Wednesday, August 12, 2009

Book of the Day: 1776, by David McCullough

Welcome to another new feature I'm starting on this blog: Book of the Day. Okay, so I can't read a book a day, but I will occasionally write some shorter pieces about what I've just finished reading. Today's book is 1776, by David McCullough. As the title no doubt makes clear, this book focuses solely on this defining year of the American Revolution. But McCullough focuses the book even more narrowly than that. Specifically, he follows George Washington and the Continental Army throughout the entire year, as they move from a triumph in Boston to disastrous defeat in New York City, to a final victory at the very end of the year at the battle of Trenton. It's fascinating to read about the challenges Washington faced in such detail. The only thing I don't like about the book is that really no attention is paid to Congress. The writing of the Declaration of Independence is covered in about two pages. So you'll have to go to another book to get more of the story of 1776, which just shows what a momentous year it was.

In reading 1776, one of the things that amazed me was how many times the Continental Army came so close to being utterly destroyed, yet still managed to survive, through Washington's savvy and occasional British ineptness. There are so many times when things could have turned out very differently for the rebels, and one wonders what the fate of this country would have been. 1776 also makes the reader realize how incredibly lucky this country was to have George Washington in charge of the army. Granted, Washington made some huge tactical blunders during the war, which 1776 does not gloss over, but he was ultimately the right man for the job. He was able to inspire his troops at exactly the right time, and he was utterly selfless in his devotion to the revolution. His importance to the founding of this nation really cannot be overstated. For much of his public life, George Washington was America. He was the living, breathing symbol of this country.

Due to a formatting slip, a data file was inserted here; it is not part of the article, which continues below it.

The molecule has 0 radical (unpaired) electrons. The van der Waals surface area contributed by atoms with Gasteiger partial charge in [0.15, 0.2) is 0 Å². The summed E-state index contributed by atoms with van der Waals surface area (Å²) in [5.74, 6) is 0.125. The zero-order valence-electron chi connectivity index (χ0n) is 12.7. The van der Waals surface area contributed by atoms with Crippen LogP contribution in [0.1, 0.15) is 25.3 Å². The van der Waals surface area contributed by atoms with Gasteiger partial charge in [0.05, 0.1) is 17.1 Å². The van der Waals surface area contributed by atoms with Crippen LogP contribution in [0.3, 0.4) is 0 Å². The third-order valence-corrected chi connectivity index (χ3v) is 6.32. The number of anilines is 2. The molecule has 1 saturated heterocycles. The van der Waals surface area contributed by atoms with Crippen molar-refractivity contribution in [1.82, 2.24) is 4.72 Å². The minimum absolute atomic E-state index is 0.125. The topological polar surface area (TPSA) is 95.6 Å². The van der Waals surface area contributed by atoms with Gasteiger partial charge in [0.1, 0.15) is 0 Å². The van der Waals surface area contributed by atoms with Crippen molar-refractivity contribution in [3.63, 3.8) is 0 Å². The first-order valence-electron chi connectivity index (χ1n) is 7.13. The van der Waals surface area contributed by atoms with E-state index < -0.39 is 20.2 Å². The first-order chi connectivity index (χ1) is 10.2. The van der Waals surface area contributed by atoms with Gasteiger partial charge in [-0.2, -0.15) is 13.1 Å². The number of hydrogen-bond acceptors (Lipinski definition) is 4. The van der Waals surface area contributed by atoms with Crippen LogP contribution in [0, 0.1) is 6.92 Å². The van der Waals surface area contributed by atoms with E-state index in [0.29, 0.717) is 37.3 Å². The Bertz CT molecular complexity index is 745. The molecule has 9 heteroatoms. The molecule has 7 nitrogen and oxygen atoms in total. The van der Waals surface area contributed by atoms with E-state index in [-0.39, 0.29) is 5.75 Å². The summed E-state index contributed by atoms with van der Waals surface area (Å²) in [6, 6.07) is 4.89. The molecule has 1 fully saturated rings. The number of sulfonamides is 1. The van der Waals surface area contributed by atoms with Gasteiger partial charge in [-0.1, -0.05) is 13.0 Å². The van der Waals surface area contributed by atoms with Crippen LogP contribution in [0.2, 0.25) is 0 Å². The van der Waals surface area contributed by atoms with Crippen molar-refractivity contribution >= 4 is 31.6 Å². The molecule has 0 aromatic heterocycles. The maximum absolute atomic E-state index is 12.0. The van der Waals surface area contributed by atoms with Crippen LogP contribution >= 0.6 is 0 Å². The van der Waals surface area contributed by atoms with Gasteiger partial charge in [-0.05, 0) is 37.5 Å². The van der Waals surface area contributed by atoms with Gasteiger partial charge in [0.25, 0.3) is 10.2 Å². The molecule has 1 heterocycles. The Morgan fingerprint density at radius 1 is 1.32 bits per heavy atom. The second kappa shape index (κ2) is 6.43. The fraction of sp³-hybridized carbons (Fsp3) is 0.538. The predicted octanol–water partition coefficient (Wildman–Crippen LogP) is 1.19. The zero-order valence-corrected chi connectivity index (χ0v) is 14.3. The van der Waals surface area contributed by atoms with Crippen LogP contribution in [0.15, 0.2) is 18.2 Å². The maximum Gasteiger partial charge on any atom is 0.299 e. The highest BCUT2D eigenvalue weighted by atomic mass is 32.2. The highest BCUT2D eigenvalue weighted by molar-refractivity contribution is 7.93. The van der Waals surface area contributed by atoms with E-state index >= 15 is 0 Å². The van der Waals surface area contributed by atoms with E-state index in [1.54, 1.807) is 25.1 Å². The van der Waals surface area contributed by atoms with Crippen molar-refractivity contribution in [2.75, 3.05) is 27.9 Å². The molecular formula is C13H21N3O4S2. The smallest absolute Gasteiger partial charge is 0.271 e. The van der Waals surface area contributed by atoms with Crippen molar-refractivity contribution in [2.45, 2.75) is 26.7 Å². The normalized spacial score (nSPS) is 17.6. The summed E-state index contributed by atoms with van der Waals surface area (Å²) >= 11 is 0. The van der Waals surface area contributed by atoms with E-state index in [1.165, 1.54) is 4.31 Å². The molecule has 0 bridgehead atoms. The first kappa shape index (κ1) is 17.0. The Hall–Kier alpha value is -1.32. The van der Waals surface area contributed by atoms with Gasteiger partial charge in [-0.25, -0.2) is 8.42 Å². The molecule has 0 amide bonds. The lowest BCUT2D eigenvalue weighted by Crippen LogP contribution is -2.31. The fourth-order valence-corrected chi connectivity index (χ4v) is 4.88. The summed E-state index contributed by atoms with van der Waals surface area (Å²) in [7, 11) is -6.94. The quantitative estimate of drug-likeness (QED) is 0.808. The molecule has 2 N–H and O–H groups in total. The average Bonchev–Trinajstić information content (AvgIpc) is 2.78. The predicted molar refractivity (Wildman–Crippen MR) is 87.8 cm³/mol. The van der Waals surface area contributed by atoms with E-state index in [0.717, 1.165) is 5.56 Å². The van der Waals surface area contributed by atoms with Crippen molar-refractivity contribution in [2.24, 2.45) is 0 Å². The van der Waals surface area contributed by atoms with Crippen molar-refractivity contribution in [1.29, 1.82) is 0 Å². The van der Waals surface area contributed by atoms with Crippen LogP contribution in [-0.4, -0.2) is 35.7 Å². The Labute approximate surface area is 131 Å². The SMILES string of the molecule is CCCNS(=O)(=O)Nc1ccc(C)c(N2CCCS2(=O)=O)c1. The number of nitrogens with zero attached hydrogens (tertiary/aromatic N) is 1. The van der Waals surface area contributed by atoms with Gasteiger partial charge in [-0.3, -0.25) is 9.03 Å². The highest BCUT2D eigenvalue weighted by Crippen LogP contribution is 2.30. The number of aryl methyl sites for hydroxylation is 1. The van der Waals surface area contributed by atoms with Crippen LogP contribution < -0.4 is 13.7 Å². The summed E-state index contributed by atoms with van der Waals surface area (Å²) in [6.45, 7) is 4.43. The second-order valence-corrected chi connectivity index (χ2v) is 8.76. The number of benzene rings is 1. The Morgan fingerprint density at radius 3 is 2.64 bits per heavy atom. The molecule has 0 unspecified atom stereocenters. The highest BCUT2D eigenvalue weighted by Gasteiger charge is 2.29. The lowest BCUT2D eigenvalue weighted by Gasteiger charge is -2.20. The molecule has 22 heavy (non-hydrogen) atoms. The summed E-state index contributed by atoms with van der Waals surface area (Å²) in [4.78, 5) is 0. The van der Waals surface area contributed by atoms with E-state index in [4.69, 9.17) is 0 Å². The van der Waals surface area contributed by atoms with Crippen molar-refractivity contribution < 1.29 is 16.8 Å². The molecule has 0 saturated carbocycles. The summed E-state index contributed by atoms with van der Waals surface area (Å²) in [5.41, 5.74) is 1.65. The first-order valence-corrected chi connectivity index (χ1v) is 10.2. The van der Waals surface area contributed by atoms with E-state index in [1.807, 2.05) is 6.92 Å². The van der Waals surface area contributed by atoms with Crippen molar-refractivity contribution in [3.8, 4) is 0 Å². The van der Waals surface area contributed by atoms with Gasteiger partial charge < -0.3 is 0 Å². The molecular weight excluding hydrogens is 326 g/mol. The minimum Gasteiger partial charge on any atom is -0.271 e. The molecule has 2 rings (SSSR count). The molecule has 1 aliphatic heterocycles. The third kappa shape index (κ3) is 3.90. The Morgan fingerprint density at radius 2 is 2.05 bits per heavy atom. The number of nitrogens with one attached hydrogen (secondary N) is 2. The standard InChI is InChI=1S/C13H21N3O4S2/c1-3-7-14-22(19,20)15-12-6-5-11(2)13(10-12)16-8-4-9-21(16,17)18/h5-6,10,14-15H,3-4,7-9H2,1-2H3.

As 1776 drew to a close, I found myself thinking, "Okay, at the end everything will be fine." And then I would remember, "Nope, the war goes on for 5 more years!" McCullough is truly a gifted writer, he knows how to tell a story, and he knows how to capture the reader's attention. He relies on a lot of primary sources, which gives the narrative an immediacy, and really paints the picture for the reader. I feel like I know a decent amount about the American Revolution, but I learned many new things by reading about one year in such detail. For anyone who wants to know more about America's struggle for independence, 1776 is a must-read.

1 comment:

Uncle E said...

You need to write more, mate. I always look forward to reading your posts.